Anthony started having anger problems in middle school, but it wasn’t of much intensity. However, entering high school things began to take a turn. The slightest prick would puncture his self-esteem. The anger would build up, he’d frail around and lash out on everyone. Maybe unintentionally, but he didn’t realize the harm he was posing to himself, close friends and family. The throwing of objects, hitting things and the raised tone of voices started to take a toll. Loneliness creeped in along with more of his anger episodes. Seemed like Anthony’s bouts of aggressiveness and violence were becoming hard to take control over.

Well, the moodiness and random tantrums are pretty normal with the sudden upsurge of hormones during the onset of puberty. It happens with the teenager’s urge to become independent (with no restrictions). Anger issues as the term suggests tags along with a “certain issue” ascribed to the teenager’s surrounding environment. Starting from home, it could be due to peer pressure, abuse, poor familial situations, financial problems to issues at school such as fitting in with the popular kids, stress and drug abuse. But what we need to understand is behind the anger lies a hidden sadness.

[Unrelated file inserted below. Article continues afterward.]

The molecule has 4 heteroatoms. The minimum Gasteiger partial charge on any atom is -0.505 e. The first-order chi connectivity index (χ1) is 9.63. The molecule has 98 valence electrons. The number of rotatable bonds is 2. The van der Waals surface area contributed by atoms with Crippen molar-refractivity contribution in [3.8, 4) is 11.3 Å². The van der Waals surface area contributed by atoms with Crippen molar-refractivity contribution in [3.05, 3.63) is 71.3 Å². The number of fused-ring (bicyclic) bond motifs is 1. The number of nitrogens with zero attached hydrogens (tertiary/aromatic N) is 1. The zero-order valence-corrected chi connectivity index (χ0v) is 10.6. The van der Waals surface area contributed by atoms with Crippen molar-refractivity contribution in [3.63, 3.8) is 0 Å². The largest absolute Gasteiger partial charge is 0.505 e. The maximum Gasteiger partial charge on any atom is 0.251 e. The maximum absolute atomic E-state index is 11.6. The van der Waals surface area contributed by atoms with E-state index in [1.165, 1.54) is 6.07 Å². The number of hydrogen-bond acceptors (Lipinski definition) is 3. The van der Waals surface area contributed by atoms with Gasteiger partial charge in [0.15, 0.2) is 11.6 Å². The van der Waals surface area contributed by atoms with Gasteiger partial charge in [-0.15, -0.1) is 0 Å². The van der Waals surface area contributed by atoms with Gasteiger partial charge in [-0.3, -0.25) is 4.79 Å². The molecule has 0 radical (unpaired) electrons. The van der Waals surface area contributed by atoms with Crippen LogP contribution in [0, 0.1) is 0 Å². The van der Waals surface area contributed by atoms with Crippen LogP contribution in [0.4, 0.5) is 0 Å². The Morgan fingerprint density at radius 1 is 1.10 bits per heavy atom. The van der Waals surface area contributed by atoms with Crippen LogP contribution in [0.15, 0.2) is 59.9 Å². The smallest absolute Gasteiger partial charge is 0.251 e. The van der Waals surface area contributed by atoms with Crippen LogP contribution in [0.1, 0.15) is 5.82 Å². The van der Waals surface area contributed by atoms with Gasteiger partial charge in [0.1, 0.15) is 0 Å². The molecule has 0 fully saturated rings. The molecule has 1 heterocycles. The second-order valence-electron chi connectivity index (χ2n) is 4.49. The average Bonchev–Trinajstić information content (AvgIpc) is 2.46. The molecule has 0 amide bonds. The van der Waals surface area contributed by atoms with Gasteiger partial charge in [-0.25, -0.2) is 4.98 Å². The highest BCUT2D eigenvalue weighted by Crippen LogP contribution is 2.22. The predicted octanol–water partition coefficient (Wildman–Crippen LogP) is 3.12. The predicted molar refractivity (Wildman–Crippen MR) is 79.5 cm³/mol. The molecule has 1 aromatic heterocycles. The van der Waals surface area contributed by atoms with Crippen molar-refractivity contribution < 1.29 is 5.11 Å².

As beautiful parenthood is, it is as challenging and requires a lot of patience.

Your teenager’s brain is wired differently. There is a lot going on in his/her brain (literally).  To understand the psychology, we need to understand how the body works during that phase. An active development of the brain specifically the frontal cortex which deals with emotions, decision making and reasoning continues till the age of mid twenties. There is a continuous reconstruction process going on along with the formation of new synapses at an exceptional rate.

So how do we approach the persistent anger issue?

  • Your manner of approach matters the most. Instead of taking the harsh lane, address his anger with an understanding tone. Let him know you acknowledge his problems without any judgments. No interrupting or criticizing.
  • Handle the situation with a sense of calm no matter how much your child provokes you. Make sure that your child knows that there is nothing wrong with being angry about something, it is a perfectly natural reaction, however unacceptable if he/she crosses a certain line. Be stern enough for your child to understand that foul language, violent behavior and name-calling will not be permitted.
  • Sometimes when things are a little heated up, parents get emotionally entwined. Feeling guilty or at fault may fuel the anger more. Most importantly, always remember to not allow excuses.
  • On an honest note, the worst thing you could possibly do is tolerate bad behavior. Teach your teen to keep their feelings separate from their behavior. It is essential to realize that anger issues must not be transferred to an abusive verbal state or aggressiveness.
  • Encourage him to participate in extra-curricular activities such as sports, exercise, dancing or any favorite hobby to keep his mind occupied. It will act as a healthy way to relieve anger, stress and negative energy.
  • It is worth reminding your child that regardless of any situation he/she is going through, as long as you both are together, things will always get better.

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